Let’s get an IPv4 default route into EIGRP. There are a few methods to do it. I hate most of them, though. I think it will be obvious which one I like. LOL
For both OSPF and EIGRP routers to become neighbors, their interface’s primary IP address must be on the same subnet. That statement is true. There is a subtle difference between the two, though.
I wanted to do some analysis of the EIGRP topology table last night, so I fired up a small lab. I was especially interested in how external routes appear there and compare to internal entries. Like all good scientific endeavors, the whole thing got derailed when I made a realization.
Corrections – I invite them.
You can configure an EIGRP router to filter routes from being advertised or from being accepted.
Per the standard rules, please correct anything that’s wrong.
One of EIGRP’s big features is the ability to use unequal cost paths for load balancing. This is done with the variance command.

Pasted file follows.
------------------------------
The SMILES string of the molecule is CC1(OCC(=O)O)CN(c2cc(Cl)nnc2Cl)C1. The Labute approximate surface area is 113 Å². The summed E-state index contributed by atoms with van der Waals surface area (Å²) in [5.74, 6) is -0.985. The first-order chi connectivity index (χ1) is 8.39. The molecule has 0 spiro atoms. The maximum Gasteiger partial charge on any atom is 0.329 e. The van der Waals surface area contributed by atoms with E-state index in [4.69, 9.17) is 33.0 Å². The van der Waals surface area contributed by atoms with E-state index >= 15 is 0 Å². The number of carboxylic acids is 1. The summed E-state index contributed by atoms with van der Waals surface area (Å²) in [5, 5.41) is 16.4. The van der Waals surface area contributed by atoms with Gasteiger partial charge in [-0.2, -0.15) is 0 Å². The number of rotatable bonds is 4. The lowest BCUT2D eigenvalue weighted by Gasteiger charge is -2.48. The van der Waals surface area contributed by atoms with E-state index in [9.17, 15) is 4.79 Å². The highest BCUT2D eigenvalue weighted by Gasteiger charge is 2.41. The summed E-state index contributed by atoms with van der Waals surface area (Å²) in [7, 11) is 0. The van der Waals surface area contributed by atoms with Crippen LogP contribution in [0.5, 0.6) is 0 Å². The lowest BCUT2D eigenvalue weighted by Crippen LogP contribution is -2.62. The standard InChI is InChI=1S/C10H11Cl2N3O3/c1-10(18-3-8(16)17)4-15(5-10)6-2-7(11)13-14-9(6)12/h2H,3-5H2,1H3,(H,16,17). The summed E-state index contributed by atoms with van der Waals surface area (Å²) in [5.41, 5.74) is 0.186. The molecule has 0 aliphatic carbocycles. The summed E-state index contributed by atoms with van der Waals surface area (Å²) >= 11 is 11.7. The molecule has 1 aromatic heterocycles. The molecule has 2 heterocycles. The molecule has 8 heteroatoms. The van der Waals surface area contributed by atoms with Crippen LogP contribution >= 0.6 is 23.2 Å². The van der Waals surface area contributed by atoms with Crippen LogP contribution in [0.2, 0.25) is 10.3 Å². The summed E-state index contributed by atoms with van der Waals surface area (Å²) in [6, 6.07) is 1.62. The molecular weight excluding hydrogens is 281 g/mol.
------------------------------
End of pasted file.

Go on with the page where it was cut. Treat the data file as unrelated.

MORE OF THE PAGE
I’m not going to go all out like Jeremy over at Packetlife.net has, but I’m going to start to discuss a few IPv6 topics. In time (like in September when APNIC runs out of IPv4 addresses), I’m sure I’ll ramp up the IPv6 talk, but let’s start easy and get EIGRP for IPv6 up and running.
EIGRP allows you to tag external routes. That is, any route redistributed into EIGRP can be tagged with a numeric descriptor from 0 to 4294967295. Aaron ConawayI shake my head around sometimes and see what falls out. That’s what lands…
What’s this? More IGP redistribution? Yes. Yes, it is.
Since I didn’t do too well on the test, here are some more notes on IGP redistribution.